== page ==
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Topic: Normal life and superhero life (Topic Closed Topic Closed) Post ReplyPost New Topic
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Francesco Vanagolli
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Joined: 03 June 2005
Location: Italy
Posts: 3103
Posted: 14 April 2006 at 1:27pm | IP Logged | 1  

Post #700! A spin off of the "Ten ways to tell you're too old for superheroes" thread.

2 or 3 years ago, I have re-read the first clone saga, by Conway and Andru. I remember how I liked that story very well, and the whole clone matter was really exciting for me. The Jackal, Tarantula, a new Gwen Stacy... and poor Peter Parker in the middle! Yeah, Peter Parker, not Spider-Man. Except for the Spider-Man/Green Goblin clashes from ASM #39 to #122, Spider-Man's life never touched seriously Peter's.
There was a superhero life, with supervillains, action and danger, and a normal life, with aunt May, friends, school, job.
That saga caused a strange union about these 2 lives: the villain (from the superhero life) hated the man, not the superhero.
I loved that story, and I still do (I'll re-read it, sooner or later), but growing up I began to think that maybe there is something wrong in this. Should the super and the normal life stay divided?

I remember when Matrix replaced Clark Kent and acted like a kindergarden child, or when Clark was controlled by the Eradicator and began to act like a cold Kryptonian. In these 2 situations, Clark's reputation could be destroied! In the real life, I would have died by shame for all this.
And I could mention the second clone saga, the Norman Osborn saga, "Born again"... I'm talking about stories which I like, but that maybe have something wrong.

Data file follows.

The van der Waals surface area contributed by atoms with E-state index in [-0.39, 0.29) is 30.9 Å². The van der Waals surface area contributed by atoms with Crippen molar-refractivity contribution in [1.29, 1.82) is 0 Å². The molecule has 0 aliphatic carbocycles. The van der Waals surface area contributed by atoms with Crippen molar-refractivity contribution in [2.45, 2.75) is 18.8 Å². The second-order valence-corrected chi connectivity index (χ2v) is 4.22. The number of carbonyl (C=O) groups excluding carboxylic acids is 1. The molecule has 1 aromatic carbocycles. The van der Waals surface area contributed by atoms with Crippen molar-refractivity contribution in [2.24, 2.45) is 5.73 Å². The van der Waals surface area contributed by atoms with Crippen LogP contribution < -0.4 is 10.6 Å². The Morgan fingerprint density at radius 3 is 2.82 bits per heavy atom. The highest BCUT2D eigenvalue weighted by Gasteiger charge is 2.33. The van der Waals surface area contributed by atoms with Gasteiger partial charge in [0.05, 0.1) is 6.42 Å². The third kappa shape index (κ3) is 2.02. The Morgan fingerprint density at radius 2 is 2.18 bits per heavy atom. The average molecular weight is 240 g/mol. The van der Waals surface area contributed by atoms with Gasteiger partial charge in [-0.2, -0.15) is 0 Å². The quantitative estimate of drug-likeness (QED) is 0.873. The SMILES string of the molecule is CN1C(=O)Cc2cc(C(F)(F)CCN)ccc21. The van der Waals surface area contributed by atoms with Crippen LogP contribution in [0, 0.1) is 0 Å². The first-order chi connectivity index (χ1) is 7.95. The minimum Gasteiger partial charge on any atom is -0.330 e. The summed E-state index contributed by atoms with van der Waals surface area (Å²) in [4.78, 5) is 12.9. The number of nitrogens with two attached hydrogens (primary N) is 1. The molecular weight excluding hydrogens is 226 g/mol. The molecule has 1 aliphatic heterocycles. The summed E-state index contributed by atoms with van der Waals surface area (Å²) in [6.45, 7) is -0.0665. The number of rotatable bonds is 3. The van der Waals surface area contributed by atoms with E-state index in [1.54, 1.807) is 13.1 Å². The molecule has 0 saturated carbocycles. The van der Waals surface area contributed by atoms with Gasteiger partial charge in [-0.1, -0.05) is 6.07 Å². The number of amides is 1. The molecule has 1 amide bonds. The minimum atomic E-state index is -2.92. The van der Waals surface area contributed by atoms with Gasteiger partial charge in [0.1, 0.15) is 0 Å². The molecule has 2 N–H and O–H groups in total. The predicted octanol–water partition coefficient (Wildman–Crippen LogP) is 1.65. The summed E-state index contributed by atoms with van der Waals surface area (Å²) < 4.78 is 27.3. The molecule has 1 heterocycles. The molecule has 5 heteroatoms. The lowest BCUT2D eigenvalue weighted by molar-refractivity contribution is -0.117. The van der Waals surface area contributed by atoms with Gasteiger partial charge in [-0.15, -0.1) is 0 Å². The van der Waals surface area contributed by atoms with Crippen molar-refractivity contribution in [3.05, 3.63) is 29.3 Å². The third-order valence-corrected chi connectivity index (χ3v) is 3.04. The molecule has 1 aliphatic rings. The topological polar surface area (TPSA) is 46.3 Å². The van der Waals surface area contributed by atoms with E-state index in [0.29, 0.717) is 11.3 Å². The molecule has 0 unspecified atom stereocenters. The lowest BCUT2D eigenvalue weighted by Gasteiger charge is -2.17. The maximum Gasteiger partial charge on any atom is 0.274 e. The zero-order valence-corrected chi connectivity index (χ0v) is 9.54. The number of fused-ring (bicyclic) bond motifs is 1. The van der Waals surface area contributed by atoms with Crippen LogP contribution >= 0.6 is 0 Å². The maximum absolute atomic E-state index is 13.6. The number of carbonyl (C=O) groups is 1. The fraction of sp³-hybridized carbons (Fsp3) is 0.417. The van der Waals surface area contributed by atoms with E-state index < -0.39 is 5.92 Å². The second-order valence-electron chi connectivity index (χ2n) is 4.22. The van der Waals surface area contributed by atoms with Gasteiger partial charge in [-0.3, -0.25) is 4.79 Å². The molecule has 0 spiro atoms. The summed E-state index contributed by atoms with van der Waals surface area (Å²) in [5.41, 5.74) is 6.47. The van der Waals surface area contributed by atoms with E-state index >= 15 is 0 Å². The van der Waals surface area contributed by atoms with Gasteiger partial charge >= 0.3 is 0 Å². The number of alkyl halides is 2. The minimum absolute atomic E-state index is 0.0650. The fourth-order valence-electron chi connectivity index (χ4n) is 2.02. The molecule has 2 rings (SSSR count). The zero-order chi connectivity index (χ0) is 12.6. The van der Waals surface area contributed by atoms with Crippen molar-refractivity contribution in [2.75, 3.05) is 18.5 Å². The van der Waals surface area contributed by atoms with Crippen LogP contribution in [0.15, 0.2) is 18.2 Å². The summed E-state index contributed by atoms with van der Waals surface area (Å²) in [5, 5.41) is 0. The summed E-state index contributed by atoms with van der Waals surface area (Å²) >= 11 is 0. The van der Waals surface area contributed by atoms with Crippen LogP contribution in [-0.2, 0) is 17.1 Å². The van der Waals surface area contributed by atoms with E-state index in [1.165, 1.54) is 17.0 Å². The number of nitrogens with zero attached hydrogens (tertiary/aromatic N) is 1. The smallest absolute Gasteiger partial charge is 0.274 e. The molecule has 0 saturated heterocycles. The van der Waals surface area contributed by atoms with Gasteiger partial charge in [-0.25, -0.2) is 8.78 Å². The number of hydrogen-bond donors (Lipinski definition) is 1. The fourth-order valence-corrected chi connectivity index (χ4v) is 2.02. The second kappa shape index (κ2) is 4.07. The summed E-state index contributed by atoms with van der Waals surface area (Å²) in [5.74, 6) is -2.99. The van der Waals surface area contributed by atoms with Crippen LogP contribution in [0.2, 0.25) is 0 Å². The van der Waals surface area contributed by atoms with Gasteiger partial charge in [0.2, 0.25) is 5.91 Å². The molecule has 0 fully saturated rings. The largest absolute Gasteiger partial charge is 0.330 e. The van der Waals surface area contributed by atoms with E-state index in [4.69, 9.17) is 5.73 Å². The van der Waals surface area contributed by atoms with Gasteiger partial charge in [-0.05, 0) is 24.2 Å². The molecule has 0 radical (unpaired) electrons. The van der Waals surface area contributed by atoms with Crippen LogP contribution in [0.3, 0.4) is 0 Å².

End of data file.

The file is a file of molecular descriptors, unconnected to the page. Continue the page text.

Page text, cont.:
When JB and Howard Mackie were working on AMAZING and PETER PARKER, Mr. Parker was at last tormented by REAL problems: no wife, no house, no job anymore. Like in the real life! No clones, no evil tycoons... Only the hard problems which everyone could have someday. That's the best thing someone has done with the character in these last years. After all, Spider-Man is the most popular "superhero with superproblems", isn't he?

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Joined: 11 May 2005
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Posted: 14 April 2006 at 4:17pm | IP Logged | 2  

Spider-Man is considered a "street level" character. He's just a regular Joe ('cept for them there powers) and as such it is an unwritten rule that he probably should not be getting involved with things like aliens, time travel, or super science much beyond his own origin. This is why Roger Stern retconned those aliens in the second issue into cronies of Mysterio's, for instance, and why Howard and I ultimately decided the Shaper of Worlds "fix" we had considered for the character was too far out of his league.

There have been stories -- MARVEL TWO-IN-ONE was full of them, and I even drew a few -- where Spider-Man was very much "out of his element" -- going back in time to visit the Salem witch trials, for instance, or hanging out with Warlock on the Moon -- but for the most part, the tradition established by Stan Lee has been pretty well maintained. Until recently, anyway.

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